To come back to our first beer, the cranberry lambic from SA, fulfills none of the above requirements. I would eat my hat, BTW, if it is really spontaneously fermented. A scoop: the American importer of Cantillon is currently having cranberries fermented in pipes at Cantillon brewery. Once that's ready, compare for yourself.
Sorry for the verbosity, but that question of yours is enough to fill a library, ;^} Joris
Reply to
Joris Pattyn
No one is questioning the non-lambicness of SA cranberry lambic.
What about my other post of the work being done at Bristol? Should it be "Methode Lambic" ?
_Randal
Reply to
Randal
: No one is questioning the non-lambicness of SA cranberry lambic. : : What about my other post of the work being done at Bristol? Should it : be "Methode Lambic" ? :
No -- keep it simple and use something like "spontaneously fermented beer" or "lambic style beer"
There is no such thing as "Methode Lambic" whereas "Methode Champenoise" describes a specific set of techniques that can be used in the making of Champagne or sparkling wine or even beer.
Reply to
Bill Benzel
"Randal" schreef in bericht news: snipped-for-privacy@z14g2000cwz.googlegroups.com...
I think I need to taste first, before forming an opinion. All research is valuable, anyway. Joris
Reply to
Joris Pattyn
I like that distinction, even though in some ways I'm not a huge fan of the appelation controlée. To me, a pilsner is a style, not a mark of origin. Then again, I refuse to purchase any cheese labeled "parmsean" that isn't indeed so.
But for lambic, for some reason, it fits. If, for no other reason, than to not set expectations that other spontaneously fermented beers can't match.
I don't know. I'm not aware of many examples currently. Most of the attempts that I'm aware of have been, as far as I know, what I would somewhat facetiously label semi-spontaneously fermented. They've dumped a wide variety of yeasts and bacteria into the mix and let it go crazy, but they didn't necessarily just leave it open to pick up whatever's in the air. Although, arguably, lambic has less to do with that than other factors anyway.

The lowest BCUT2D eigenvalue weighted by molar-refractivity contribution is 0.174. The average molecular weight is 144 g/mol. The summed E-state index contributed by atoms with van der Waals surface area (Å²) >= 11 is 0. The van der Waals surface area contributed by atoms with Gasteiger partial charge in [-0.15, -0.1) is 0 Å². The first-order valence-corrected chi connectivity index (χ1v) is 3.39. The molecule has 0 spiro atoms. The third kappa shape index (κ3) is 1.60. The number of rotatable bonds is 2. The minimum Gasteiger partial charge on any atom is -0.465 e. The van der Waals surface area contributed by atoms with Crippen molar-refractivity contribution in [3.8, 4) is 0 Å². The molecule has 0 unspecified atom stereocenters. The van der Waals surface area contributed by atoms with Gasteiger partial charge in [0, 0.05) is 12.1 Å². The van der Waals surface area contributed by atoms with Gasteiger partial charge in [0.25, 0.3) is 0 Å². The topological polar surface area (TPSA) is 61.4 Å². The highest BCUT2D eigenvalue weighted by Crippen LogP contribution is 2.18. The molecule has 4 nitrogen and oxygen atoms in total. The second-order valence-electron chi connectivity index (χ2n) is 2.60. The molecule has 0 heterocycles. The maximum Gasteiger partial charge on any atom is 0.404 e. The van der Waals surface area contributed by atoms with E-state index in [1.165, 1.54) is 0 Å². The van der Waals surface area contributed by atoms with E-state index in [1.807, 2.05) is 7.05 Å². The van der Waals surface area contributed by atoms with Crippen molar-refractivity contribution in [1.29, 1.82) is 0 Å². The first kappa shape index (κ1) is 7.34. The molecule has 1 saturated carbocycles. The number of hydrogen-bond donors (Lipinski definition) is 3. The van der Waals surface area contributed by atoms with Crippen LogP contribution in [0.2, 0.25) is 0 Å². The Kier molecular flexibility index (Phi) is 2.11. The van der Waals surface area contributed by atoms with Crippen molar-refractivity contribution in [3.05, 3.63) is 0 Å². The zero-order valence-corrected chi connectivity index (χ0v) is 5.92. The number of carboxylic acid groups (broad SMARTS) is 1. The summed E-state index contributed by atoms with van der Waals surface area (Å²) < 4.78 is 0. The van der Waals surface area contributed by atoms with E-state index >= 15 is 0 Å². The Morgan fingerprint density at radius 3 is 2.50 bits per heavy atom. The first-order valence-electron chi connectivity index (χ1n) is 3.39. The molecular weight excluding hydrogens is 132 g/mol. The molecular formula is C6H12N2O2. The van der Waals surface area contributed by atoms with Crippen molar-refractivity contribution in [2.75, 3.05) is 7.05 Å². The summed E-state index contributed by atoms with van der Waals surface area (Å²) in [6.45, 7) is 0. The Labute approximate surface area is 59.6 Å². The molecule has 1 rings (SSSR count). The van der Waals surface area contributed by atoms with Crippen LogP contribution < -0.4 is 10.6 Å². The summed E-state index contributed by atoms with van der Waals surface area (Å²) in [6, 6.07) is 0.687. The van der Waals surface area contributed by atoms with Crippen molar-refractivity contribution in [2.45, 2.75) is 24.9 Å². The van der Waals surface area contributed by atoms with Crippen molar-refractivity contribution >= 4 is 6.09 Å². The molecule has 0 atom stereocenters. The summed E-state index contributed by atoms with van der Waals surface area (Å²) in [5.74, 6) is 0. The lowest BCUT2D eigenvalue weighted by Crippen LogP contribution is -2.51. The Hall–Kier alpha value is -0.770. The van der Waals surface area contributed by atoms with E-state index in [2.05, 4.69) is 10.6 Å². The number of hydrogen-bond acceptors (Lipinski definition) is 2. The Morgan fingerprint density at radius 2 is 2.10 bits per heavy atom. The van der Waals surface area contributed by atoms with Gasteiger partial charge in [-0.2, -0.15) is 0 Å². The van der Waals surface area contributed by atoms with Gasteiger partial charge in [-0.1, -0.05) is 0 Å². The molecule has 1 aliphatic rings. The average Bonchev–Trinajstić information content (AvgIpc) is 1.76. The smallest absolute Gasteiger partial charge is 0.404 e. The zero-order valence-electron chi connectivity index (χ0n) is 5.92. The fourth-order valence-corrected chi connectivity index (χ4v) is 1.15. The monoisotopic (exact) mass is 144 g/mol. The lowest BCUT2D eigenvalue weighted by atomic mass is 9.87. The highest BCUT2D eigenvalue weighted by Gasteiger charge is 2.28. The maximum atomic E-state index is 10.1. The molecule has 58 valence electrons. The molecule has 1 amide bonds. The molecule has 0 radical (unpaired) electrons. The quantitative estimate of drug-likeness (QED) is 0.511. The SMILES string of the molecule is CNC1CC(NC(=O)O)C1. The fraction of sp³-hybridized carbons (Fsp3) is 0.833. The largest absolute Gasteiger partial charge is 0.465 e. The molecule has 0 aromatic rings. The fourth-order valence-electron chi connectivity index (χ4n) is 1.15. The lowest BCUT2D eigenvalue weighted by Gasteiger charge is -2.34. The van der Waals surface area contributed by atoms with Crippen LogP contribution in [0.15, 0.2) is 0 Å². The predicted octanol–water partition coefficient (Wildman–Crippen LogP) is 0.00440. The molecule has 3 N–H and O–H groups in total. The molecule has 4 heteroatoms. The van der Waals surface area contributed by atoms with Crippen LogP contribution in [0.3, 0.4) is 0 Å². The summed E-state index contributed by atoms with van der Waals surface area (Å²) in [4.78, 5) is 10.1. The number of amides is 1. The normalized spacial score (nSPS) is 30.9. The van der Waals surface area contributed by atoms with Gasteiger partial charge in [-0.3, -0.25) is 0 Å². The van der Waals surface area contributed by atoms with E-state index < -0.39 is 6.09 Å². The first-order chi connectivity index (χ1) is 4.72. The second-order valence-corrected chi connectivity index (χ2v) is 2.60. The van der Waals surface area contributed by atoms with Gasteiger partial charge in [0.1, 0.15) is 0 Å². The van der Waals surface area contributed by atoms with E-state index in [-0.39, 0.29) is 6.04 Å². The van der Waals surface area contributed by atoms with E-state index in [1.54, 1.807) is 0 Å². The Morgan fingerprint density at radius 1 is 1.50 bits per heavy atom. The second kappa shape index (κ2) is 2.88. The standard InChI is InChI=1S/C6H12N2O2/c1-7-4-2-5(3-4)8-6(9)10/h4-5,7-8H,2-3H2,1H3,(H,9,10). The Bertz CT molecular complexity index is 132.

And I'd venture to guess that *that* is what makes lambic, lambic. As I understand, the exposure to air is relatively short, but the fermentation and aging vessels are full of accumulated microflora that have a very strong effect on the beer. I'd be willing to be that if an American brewer got hold of some of those vessels and then made a beer in the States following general lambic recipes, overattenuation and aging, and did so in those vessels, they'd get something very close to what a Belgian lambic brewer would get.
And that may be why some of the non-Belgian examples aren't quite up to snuff: there's that lack of years worth of unique yeast and bacteria colonies going to work on the beer.
-Steve
Reply to
Steve Jackson
"Steve Jackson" schreef in bericht news:DRhBd.38046$Cl3.16708@fed1read03...
Ah, but that's where my time-factor comes in. Given time enough (for the sacrosanct stabilisation of the flora), I'm convinced it must be possible.
Well - I do not know about that!! Reason is that that is exactly the way the West-Flemish "lambic"brewers have proceeded. Where Bockor (Jacobins) have bought the vessels from Heyvaert, Van Honsebrouck (St. Louis) had done so already with the Van Haelen inventory. But seen the results of both, I have serious doubts about such a transatlantique venture. Remark that Peter Bouckaert took over the Rodenbach yeasts, but had Frank Boon bring over readily-made kriekbeer for his Transatlantique. Samuel Smiths have been doing the same in their experimental All Saints brewery: they sprayed the whole place full of De Troch lambic, at least that's what Michael Jackson tells! I shudder to think about sanitary issues...
Exact.
They have to try, and remember that 100 years is NOT a long time... Cheers, Joris
Reply to
Joris Pattyn